Pack Animal or Solitary Traveler

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The only competition worthy of a wise man is with himself.” Washington Allston (from The Painter’s Keys)

Whether or not competition between artists is a good thing is the subject of opinion.  Some believe competition inspires creativity.  Others do not.  Rivalries among artists are not new. Perhaps, it is human nature for some to be competitive.  For artists, it can be a blessing or a curse depending on the individual.

Stories abound of famous rivalries.   The competition between Michelangelo and Leonardo da Vinci is said to have been fierce, especially on the part of Michelangelo.  According to an article for The Guardian by Jonathan Jones, the competition Michelangleo felt towards Leonardo was so bitter, Leonardo left Italy for France to escape it.  Leonardo strongly felt the need to be removed from the fierce rivalry.

On the other hand, Michelangelo, was reported to have been inspired by the competition he felt for Leonardo, Titian and other great artists.  Martin Gayford revisits the Michelangelo/Leonardo rivalry for The Telegraph.  Gayford states of Michelangelo, “his career was fired, and darkened, by bitter, personal rivalry with other artists.”  Michelangelo was driven by a deep competitive nature.

Much of the art world is geared toward competition.  Juried shows are everywhere and have a long history.  Many artists repeatedly enter multiple juried shows creating for the themes of the shows.  A theme can inspire artistic direction.  Installations and exhibitions are based on the judgment of the installation directors and are also frequently based on specific themes or goals.  Artists find fuel in these directions, as well.

But what of the artist who is not inspired by the Michelangelo competition? What of the artist who prefers the Leonardo escape? This artist may follow a different drummer or no drummer at all.  While the outward push may be to travel with the competitive pack, the lone artist must be true to the personal inner direction.   There is a place for both.  One artist may lead the pack in Italy while the other follows the road to France.  Great art is made in both places.   It is up to the artist to choose.  Michelangelo or Leonardo?  You decide.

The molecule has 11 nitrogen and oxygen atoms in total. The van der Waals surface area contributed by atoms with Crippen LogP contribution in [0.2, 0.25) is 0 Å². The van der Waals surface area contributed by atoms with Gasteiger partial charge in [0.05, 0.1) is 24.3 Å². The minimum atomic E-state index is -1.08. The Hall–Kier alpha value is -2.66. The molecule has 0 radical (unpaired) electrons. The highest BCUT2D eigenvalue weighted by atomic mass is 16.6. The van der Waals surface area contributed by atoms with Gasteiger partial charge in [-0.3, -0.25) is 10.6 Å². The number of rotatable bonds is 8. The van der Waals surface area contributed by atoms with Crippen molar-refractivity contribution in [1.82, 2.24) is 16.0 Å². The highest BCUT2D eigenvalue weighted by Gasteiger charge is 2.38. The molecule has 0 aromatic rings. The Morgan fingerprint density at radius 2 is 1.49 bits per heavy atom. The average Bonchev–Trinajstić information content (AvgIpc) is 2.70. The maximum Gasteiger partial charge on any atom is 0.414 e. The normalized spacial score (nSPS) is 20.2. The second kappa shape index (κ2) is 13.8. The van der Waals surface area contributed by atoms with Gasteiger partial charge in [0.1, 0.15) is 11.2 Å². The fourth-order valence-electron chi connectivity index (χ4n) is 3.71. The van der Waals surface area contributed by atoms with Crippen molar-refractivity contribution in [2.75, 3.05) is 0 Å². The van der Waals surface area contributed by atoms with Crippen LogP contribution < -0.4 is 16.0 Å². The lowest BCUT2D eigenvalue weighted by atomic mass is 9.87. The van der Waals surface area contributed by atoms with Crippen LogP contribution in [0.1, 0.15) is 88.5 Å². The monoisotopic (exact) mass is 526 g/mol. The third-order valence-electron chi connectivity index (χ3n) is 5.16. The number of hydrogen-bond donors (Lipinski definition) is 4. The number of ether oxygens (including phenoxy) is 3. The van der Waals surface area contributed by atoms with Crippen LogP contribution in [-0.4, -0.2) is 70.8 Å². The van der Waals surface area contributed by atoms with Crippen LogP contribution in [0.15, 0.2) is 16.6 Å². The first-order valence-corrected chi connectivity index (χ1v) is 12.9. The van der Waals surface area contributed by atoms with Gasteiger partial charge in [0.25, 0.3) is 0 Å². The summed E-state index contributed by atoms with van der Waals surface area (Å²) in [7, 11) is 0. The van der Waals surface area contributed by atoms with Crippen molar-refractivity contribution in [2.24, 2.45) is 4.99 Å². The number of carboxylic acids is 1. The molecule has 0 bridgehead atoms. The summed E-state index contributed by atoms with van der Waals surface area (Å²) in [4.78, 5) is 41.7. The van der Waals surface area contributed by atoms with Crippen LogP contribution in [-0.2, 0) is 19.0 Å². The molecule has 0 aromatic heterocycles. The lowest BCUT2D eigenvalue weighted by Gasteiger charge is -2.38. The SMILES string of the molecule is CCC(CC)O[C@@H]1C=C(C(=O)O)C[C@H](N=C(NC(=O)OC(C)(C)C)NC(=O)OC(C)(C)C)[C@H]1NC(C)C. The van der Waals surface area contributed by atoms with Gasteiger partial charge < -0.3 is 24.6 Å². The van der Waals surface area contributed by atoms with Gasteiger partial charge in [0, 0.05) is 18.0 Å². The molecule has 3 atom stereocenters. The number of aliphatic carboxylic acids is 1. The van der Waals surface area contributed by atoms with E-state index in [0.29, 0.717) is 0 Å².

Magnetic Obsession

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“Most inner-oriented artists share a common characteristic, a certain quality of obsession.”  Kenneth Coutts-Smith  (from The Painter’s Keys)

Much has been written and will continue to be written about the strange story of Cornelius Gurlitt and the hoard of some 1400 works of priceless art in his Munich apartment.  How much of the art legally belongs to Gurlitt will be sorted out by the German authorities, eventually.  Until that time, the man has finally come out of hiding to speak of his obsession.  Gurlitt has given an extensive interview to Der Spiegel

 Screen shot 2013-11-17 at 6.17.18 PMFor those hoping to make sense of the story of the man, the interview won’t make that happen.  If anything, the interview of Mr. Gurlitt only makes the story stranger.  Gurlitt lived for and with his art and only his art.  He has no friends and very little contact with any relatives.  According to the article, he loves his art as if the works are his children.  He is devastated by the confiscation of his art.  He kept a collection of 25 drawings in a suitcase, taking them out each night at bedtime to gaze at them.  For eighty years, Gurlitt has lived for his art.

What is it about art that can so totally consume a person as it appears to have done with Gurlitt?  Some will say it is a mental health issue.  That apparently occurred to the German authorities.  They sent a social worker to Gurlitt’s apartment to speak to him.  But Gurlitt’s behavior is really no more strange that the behavior of some of the artists whose work is in his collection.

The magnetism of art is a documentable phenomenon.  For some it is visual art.  For others it may be dance or theater, books, poetry or music.  Is Gurlitt any different than the “Mystery Man” who put three roses on the grave of Edgar Allen Poe on the anniversary of his birth every year for over twenty years?  Or of someone who pays 142 million dollars for a single work of art?  The artists themselves, some of them, can be equally obsessive in the creation of the art.  That doesn’t answer the question.  What is it that creates the magnetism?

Magnetism is not something learned in school or in a book.  It can’t be described in scientific terms.  It either happens or it doesn’t.  Some artists have it.  Others don’t.  It does not appear to be related to the skill or lack thereof, of the artist.  If magnetism can’t be learned, is it out of reach to those who are striving for it?  No.  Magnetism comes from the still, small inner voice.  Some may be better at listening than others.  The skill of listening should perhaps be cultivated vigorously.  Will following that inner voice lead to creating the kind of art that results in an obsession like Gurlitt’s?  Who knows!  But it is doubtful it will happen without it.